Citrus juice modulates bone strength in male senescent rat model of osteoporosis.
An experiment evaluated the effect of citrus juice on enhancing serum antioxidant status and on osteoporosis prevention in orchidectomized rats.
Thirty-six 1-y-old male rats were randomized to two groups: a sham-control group (n = 9) and an orchidectomized group (n = 27). The orchidectomized group was divided into three groups of nine and assigned to one of the following treatments: orchidectomy, orchidectomy plus orange juice, and orchidectomy plus grapefruit juice. Sixty days after initiation of the study, all rats were killed, blood was collected, and serum was harvested for total antioxidant status and indices of bone formation and resorption. Femoral density and biomechanical properties were monitored.
Orchidectomy decreased (P < 0.05) total antioxidant capacity, femoral density, and biomechanical properties and increased (P < 0.05) alkaline phosphatase, acid phosphatase, and urinary excretion of hydroxyproline compared with the sham-control group. In contrast to orchidectomy, orchidectomy plus orange juice and orchidectomy plus grapefruit juice reversed (P < 0.05) orchidectomy-induced antioxidant suppression, decreased (P < 0.05) alkaline phosphatase and acid phosphatase activities, moderately restored (P = 0.07) femoral density, increased (P < 0.05) femoral strength, significantly delayed time-induced femoral fracture, and decreased (P < 0.05) urinary excretion of hydroxyproline.
The present study supports the supposition in that drinking citrus juice positively affects serum antioxidant status and bone strength.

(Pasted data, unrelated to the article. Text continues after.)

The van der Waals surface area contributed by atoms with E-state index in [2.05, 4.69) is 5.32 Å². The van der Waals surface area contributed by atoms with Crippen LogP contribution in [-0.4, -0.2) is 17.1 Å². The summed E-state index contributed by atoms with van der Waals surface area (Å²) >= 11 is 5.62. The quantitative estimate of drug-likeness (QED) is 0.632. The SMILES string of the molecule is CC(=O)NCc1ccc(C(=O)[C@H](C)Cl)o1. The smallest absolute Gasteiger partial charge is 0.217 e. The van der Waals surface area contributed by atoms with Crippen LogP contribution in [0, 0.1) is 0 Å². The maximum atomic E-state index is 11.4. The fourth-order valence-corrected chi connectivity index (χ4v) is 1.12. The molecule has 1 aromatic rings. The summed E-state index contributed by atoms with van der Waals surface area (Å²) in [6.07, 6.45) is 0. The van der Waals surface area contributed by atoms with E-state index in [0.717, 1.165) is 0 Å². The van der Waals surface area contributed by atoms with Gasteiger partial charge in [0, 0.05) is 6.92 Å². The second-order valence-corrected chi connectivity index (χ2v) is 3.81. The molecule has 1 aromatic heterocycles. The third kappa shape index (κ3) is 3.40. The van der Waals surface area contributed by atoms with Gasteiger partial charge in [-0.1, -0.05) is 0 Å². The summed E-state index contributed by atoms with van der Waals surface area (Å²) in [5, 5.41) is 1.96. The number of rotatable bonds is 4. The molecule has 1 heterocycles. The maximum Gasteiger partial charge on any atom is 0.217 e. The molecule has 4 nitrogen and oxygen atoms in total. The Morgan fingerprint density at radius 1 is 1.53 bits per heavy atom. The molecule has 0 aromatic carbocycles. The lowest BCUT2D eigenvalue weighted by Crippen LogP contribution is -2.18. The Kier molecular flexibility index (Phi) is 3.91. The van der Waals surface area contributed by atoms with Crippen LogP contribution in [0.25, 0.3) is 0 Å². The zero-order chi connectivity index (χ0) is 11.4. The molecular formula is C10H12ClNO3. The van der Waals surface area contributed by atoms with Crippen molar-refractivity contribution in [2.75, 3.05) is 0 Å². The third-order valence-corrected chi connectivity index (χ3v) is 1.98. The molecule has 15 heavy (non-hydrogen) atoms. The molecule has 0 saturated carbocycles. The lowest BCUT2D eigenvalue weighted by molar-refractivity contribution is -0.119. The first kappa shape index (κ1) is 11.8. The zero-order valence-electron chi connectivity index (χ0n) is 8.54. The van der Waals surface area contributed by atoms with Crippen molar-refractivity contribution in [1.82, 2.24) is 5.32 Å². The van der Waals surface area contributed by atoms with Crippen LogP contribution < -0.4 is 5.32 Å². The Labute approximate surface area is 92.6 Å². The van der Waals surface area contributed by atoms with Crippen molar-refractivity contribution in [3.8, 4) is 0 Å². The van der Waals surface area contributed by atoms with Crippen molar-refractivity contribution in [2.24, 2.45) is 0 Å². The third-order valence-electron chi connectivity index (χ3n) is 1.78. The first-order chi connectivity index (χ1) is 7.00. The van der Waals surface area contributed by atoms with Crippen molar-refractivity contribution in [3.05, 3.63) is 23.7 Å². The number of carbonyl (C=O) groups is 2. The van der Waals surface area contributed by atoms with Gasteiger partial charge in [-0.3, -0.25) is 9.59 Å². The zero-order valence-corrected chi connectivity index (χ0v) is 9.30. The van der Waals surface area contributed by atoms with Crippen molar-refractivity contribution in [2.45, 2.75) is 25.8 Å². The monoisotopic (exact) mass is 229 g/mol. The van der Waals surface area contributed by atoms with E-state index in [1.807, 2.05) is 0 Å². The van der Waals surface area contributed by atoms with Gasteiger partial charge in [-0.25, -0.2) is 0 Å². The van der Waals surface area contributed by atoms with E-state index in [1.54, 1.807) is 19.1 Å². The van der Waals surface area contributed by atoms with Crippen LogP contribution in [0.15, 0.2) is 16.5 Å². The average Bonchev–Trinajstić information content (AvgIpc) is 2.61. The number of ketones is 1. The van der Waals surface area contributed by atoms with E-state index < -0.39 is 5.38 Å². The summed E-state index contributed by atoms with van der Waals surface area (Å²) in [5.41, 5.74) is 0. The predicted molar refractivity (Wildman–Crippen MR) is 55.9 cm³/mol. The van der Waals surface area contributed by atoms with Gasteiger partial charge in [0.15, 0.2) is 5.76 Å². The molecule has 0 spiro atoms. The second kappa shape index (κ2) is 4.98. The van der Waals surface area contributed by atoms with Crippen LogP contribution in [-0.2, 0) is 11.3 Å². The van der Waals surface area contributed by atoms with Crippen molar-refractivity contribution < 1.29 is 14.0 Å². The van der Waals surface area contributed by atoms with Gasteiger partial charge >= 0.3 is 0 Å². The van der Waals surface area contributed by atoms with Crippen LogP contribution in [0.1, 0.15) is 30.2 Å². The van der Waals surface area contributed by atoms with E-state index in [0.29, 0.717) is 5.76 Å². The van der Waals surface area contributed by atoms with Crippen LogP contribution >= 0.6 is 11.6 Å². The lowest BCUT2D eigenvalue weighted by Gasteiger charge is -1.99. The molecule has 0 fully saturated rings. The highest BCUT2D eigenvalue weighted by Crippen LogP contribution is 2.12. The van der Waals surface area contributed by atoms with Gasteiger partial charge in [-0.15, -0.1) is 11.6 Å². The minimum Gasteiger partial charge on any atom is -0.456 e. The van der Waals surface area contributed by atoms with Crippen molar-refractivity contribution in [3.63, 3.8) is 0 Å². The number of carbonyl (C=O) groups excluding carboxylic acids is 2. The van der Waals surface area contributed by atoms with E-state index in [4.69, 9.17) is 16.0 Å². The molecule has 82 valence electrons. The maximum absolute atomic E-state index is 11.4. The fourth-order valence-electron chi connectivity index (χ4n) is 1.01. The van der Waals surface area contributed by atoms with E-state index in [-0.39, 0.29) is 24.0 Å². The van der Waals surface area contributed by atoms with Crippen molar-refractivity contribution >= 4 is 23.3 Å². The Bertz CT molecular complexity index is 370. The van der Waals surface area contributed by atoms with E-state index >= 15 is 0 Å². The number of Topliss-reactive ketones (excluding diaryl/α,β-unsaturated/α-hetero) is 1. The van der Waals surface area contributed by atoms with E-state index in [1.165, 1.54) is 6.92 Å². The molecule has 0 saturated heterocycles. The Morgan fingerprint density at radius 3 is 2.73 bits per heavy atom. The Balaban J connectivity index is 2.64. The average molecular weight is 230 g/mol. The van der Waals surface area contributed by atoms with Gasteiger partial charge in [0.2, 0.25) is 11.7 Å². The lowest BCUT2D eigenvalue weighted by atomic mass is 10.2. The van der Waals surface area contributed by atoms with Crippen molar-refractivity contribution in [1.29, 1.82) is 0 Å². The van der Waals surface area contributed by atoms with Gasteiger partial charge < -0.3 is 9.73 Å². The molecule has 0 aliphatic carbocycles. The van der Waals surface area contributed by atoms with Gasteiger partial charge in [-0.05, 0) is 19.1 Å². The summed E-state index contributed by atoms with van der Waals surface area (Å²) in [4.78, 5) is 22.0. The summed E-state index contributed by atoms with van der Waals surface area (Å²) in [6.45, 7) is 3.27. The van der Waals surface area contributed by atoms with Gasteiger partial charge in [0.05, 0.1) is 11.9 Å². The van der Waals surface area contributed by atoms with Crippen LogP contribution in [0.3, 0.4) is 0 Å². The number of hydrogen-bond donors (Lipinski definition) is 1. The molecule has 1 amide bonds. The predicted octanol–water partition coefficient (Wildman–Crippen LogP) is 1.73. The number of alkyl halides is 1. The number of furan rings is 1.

Deyhim F, Garica K, Lopez E, Gonzalez J…
Nutrition May 2006
Phytonutrients for bone health during ageing.
Osteoporosis is a skeletal disease characterized by a decrease in bone mass and bone quality that predispose an individual to an increased risk of fragility fractures. Evidence demonstrating a positive link between certain dietary patterns (e.g. Mediterranean diet or high consumption of fruits and vegetables) and bone health highlights an opportunity to investigate their potential to protect against the deterioration of bone tissue during ageing. While the list of these phytonutrients is extensive, this review summarizes evidence on some which are commonly consumed and have gained increasing attention over recent years, including lycopene and various polyphenols (e.g. polyphenols from tea, grape seed, citrus fruit, olive and dried plum). Evidence to define a clear link between these phytonutrients and bone health is currently insufficient to generate precise dietary recommendations, owing to mixed findings or a scarcity in clinical data. Moreover, their consumption typically occurs within the context of a diet consisting of a mix of phytonutrients and other nutrients rather than in isolation. Future clinical trials that can apply a robust set of outcome measurements, including the determinants of bone strength, such as bone quantity (i.e. bone mineral density) and bone quality (i.e. bone turnover and bone microarchitecture), will help to provide a more comprehensive outlook on how bone responds to these various phytonutrients. Moreover, future trials that combine these phytonutrients with established bone nutrients (i.e. calcium and vitamin D) are needed to determine whether combined strategies can produce more robust effects on skeletal health.
Sacco SM, Horcajada MN, Offord E
Br J Clin Pharmacol Mar 2013